Give your Christmas tree a second life in the landscape
Published 12:00 am Friday, December 27, 2019
By Melinda Myers
Once your holiday celebrations have passed and the decorations go back into storage, it is time to deal with your real Christmas tree.
Don’t drag it to the curb to be hauled away by the trash collectors. Give it a second, even third life, in your landscape. No live Christmas tree? Don’t worry! I’m sure your friends and neighbors will share theirs.
Start recycling all those needles that landed on the floor. Sweep them up and use them as mulch in the garden.
Place them directly on the soil around your plants. And don’t worry, they will not make the soil too acidic. In fact, as they break down, they will add organic matter to the soil.
Move your cut Christmas tree outdoors after the holidays. Use it as a windbreak or for added shade to prevent drying of tender evergreens.
Strategically place your discarded tree on the windward side of rhododendron, boxwood, and needled or broadleaf evergreens subject to winter burn. Place it on the south side of these plants to shade them from the drying winter sun.
Or set the tree in the landscape for a bit of added greenery. Secure it in place using stakes and guy wires. Then add a bit of food for your feathered visitors.
Decorate the trees with fruits, berries, and seeds the birds can enjoy. Hang strands of cranberries and slices of oranges on colorful yarn and homemade bird ornaments to complete the edible display.
The birds will enjoy the added food and shelter and you will enjoy watching these visitors to your landscape.
Then save the tree for trellising beans and peas in the garden. The vines will grow up and over, masking the bare tree branches. Growing vertically saves space and makes harvesting easier.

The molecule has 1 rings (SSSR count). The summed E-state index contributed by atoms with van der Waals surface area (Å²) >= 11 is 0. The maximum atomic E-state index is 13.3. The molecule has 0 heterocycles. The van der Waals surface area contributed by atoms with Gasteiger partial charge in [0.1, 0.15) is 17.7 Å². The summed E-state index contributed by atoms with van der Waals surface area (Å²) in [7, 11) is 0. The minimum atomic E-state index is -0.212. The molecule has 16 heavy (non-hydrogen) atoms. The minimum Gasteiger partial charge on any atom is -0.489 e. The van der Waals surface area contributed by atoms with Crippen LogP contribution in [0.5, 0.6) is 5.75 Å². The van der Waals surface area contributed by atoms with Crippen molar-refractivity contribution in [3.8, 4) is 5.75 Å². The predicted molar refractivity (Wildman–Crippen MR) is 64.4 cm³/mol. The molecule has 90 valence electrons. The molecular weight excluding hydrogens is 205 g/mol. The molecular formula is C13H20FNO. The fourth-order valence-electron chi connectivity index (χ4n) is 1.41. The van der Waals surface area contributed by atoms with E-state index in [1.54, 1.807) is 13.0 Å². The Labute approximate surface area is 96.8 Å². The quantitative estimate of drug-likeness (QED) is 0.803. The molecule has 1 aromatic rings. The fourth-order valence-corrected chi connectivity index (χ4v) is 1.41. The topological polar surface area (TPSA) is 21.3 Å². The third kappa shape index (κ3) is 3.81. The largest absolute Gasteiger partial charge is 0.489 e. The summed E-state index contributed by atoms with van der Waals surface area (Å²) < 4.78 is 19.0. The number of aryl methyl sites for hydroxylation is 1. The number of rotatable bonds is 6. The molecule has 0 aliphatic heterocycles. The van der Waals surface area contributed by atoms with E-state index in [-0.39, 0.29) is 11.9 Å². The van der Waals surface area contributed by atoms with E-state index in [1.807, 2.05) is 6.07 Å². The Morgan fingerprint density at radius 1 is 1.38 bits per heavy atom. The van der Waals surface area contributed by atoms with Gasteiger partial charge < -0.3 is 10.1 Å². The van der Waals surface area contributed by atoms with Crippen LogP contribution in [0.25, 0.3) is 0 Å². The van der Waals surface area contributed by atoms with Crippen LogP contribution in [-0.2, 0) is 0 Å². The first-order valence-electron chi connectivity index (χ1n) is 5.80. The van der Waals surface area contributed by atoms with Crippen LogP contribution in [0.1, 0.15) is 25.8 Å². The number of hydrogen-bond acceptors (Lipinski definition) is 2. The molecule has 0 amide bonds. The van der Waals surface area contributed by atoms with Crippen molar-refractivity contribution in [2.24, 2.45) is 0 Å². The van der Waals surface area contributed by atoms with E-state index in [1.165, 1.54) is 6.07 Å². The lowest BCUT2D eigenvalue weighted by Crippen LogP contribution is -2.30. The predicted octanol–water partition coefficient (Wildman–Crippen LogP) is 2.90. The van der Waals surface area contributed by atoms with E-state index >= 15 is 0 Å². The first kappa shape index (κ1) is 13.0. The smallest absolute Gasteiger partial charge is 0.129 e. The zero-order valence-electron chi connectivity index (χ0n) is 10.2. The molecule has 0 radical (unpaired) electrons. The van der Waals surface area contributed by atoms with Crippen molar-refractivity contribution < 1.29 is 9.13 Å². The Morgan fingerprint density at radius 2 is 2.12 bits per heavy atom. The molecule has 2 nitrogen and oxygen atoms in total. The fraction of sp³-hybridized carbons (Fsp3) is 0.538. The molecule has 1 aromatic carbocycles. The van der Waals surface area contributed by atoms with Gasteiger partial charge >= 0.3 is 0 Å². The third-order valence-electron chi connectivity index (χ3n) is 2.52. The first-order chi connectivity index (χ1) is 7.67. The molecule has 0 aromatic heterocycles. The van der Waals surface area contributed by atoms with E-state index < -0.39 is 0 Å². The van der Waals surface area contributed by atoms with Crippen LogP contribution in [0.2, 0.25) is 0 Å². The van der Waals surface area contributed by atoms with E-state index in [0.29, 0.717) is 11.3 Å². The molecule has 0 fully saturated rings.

Consider chipping and shredding your tree into mulch around trees and shrubs or for pathways in the landscape.
No chipper? You and your neighbors may want to join forces and share the cost of renting a chipper. Shred discarded Christmas trees and other prunings for use as mulch in your landscapes.
And, if this is not possible, check for recycling resources in your community. Many municipalities have special pickups for Christmas trees. These are chipped, shredded and made available for citizens to use in their landscapes.
Always check on any alerts of live Christmas trees and greens shipped in from other regions of the country. These may contain pests that can infest your landscape or harm native plantings and local Christmas tree farms in your area.
The Department of Natural Resources or your local Extension Office should have information on any such threats. They can provide information on proper disposal.
And once you discover the value of this free resource, you may find yourself collecting a few more from neighbors who buy locally grown trees. Although, if your family is like mine, they may ask that you wait until dark to drag your treasures back home.
Melinda Myers has written numerous books, including Small Space Gardening. She hosts The Great Courses “How to Grow Anything” DVD series and the nationally-syndicated Melinda’s Garden Moment TV & radio program. Myers is a columnist and contributing editor for Birds & Blooms magazine and her web site is www.MelindaMyers.com.